What does the end of disposable plastic sachets mean for Unilever? Briefing for investors.


Pretty much everyone agrees single use plastics pose a major threat to the planet and need to go. The idea of disposable plastics that are designed just to be thrown away runs completely counter to most people’s idea of a sustainable society and governments around the world have reacted with varying degrees of ambition and innovation.

There are already a wide range of bans or restrictions in place, with laws against single use plastic bags being the most common, but also moves against cutlery, straws, drinks containers and other ‘disposable’ plastic containers.

The end of sachets?

One particular offender that hasn’t received so much regulatory attention is sachets. These are the small plastic envelopes used to dispense shampoo, hand cream, sauces and numerous other liquid products that can be used in small quantities and seem to show up everywhere. The sachets themselves are manufactured with several layers of different materials and are totally unrecyclable. Sachets are a major menace that end up dumped in the environment, burned on bonfires, dumped in landfills and even used as fuel in cement kilns.

Sachets don’t have many friends – even a major user of sachets like Unilever calls them ‘evil’ – but no one seems to have done very much about it until now. This lack of attention might seem surprising given that there are clear alternatives – refillable systems – but thankfully things are beginning to change and at least two countries are already taking action – Indonesia and Sri Lanka

The Government of Sri Lanka decided to ban single use plastic packaging from 31 March 2021. Sachets containing less than 20g of product can no longer be sold on the island, although there are exceptions for food and medical products. Meanwhile, the government of Indonesia is working towards banning sachets with less than 50g of product by 2030 through a 2019 regulation by the Ministry of Environment and Forestry.

A headache for Unilever

These ambitious moves would effectively end the distribution of personal care products via sachets in the two countries and pose a major headache for companies that rely on them.

Unilever has tried to prevent regulatory action in the past. According to a Reuters report from 2022, the company has lobbied in Sri Lanka, India and the Philippines against action on sachets but with only limited success. The regulatory tide is flowing strongly against sachets and change seems inevitable.

And Unilever is a prime example of a business that is likely to be severely challenged by a sachet ban. The company has aggressively promoted disposable small portion packaging for more than a decade (its sachet production increased 40% from 2010 to 2023) and it relies on sachets to engage lower income customers in some key target markets like Indonesia, Philippines and India. If sachets start to be banned it will require the company to reconfigure its business model and rapidly develop more sustainable alternatives.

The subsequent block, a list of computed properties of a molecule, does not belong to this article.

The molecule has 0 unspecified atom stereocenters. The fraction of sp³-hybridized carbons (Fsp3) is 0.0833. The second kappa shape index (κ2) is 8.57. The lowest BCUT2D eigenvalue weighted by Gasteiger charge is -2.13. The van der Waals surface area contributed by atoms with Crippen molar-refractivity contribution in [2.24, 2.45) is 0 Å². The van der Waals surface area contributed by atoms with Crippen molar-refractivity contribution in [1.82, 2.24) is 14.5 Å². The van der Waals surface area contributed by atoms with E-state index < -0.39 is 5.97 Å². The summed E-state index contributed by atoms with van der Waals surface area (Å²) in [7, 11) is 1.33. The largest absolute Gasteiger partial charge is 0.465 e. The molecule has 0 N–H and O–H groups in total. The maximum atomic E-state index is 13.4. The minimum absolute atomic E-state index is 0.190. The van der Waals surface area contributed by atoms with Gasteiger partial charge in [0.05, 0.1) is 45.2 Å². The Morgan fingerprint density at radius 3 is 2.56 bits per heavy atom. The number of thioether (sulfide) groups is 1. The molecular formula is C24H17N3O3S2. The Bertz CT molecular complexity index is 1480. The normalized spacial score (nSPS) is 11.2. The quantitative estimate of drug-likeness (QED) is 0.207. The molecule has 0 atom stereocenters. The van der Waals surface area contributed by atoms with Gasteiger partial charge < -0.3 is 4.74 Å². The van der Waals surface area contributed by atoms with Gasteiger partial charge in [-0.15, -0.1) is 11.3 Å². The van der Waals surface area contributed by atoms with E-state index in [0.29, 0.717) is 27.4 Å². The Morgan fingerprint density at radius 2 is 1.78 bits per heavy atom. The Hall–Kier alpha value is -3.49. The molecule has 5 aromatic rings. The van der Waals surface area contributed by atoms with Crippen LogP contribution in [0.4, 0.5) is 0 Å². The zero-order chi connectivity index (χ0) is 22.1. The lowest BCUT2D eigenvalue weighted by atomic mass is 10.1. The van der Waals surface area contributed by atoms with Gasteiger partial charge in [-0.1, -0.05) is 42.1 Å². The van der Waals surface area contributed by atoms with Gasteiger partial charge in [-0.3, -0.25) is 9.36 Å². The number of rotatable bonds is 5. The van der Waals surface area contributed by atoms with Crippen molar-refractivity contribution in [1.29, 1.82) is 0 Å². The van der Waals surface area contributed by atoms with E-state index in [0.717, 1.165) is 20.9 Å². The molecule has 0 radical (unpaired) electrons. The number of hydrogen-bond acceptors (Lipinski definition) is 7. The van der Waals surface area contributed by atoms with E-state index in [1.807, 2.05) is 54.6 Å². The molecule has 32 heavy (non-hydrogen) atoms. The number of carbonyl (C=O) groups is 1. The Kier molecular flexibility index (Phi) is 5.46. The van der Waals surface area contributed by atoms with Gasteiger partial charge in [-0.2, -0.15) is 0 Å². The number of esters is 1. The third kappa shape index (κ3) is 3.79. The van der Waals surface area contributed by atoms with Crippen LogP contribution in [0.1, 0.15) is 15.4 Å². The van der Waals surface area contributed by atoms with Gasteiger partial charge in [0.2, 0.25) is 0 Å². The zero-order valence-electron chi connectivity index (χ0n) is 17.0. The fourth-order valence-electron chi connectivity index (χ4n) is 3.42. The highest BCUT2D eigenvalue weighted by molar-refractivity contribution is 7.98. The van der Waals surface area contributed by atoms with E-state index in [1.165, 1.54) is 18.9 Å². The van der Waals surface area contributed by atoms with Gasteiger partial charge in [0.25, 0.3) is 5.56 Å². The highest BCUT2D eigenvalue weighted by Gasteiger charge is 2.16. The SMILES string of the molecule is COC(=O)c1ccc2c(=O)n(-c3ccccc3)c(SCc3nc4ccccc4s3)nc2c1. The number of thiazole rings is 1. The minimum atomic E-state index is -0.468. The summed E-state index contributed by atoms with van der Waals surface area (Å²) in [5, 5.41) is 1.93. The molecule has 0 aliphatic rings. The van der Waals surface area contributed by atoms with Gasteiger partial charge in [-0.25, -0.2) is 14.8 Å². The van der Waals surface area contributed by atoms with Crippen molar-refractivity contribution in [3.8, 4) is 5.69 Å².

Unilever and sachets: in their own words

Unilever has acknowledged on numerous occasions that sachets are a major environmental problem:

In 2010, the company promised to ‘tackle sachet waste’ by 2015, but by 2020, Unilever admitted that it had failed, saying, ‘progress has been slower than we originally anticipated, but we are continuing to investigate the potential of new business models [...] to reduce our dependence on multi-layer sachets’.

In 2019, Unilever’s President for Global Food & Refreshments said, ‘we’re a big polluter,’ and referred to multi-layer plastic (which includes sachets) as ‘evil because you cannot recycle [them]’.

Paul Polman, who was CEO from 2009 to 2018, wrote that ‘despite our best efforts, and lord knows we tried, packaging this small and with such little value has proved impossible to collect at scale, let alone recycle,’ concluding, ‘we need to get rid of harmful sachets for good’.

In 2020, Alan Jope, the C E O after Polman, doubled down on this, saying that the company ‘had to get rid of them’.

Alternatives to sachets

Fortunately, there are alternative strategies available. Refillable systems that rely on customers bringing a re-usable container already have an established history in parts of south east Asia, for example the ‘Tingi’ culture in the Philippines, and can be re-established. However, the business costs of transition from disposable plastic to sustainable re-fillable systems will be a function of the time allowed to re-engineer the supply chain and early starters will be at an advantage.

Risks and opportunities

It seems inevitable that the era of the disposable plastic sachet will end within the decade but the consequences of that change for business will depend on how quickly companies react. Forward-thinking companies will be rapidly developing supply chains based on refillable containers right now, while the laggards will blindly run towards a regulatory cliff edge and face severe disruption and costs when they have to change their business model in a hurry.

Unilever is particularly vulnerable to these changes – its principal future growth markets are the same countries where sachet use is most prevalent. The only sensible business strategy is for Unilever to begin implementing its move away from sachets right now and get ahead of the regulatory curve – but will it actually do that or will internal inertia keep the company grid-locked until it’s legally compelled to act?

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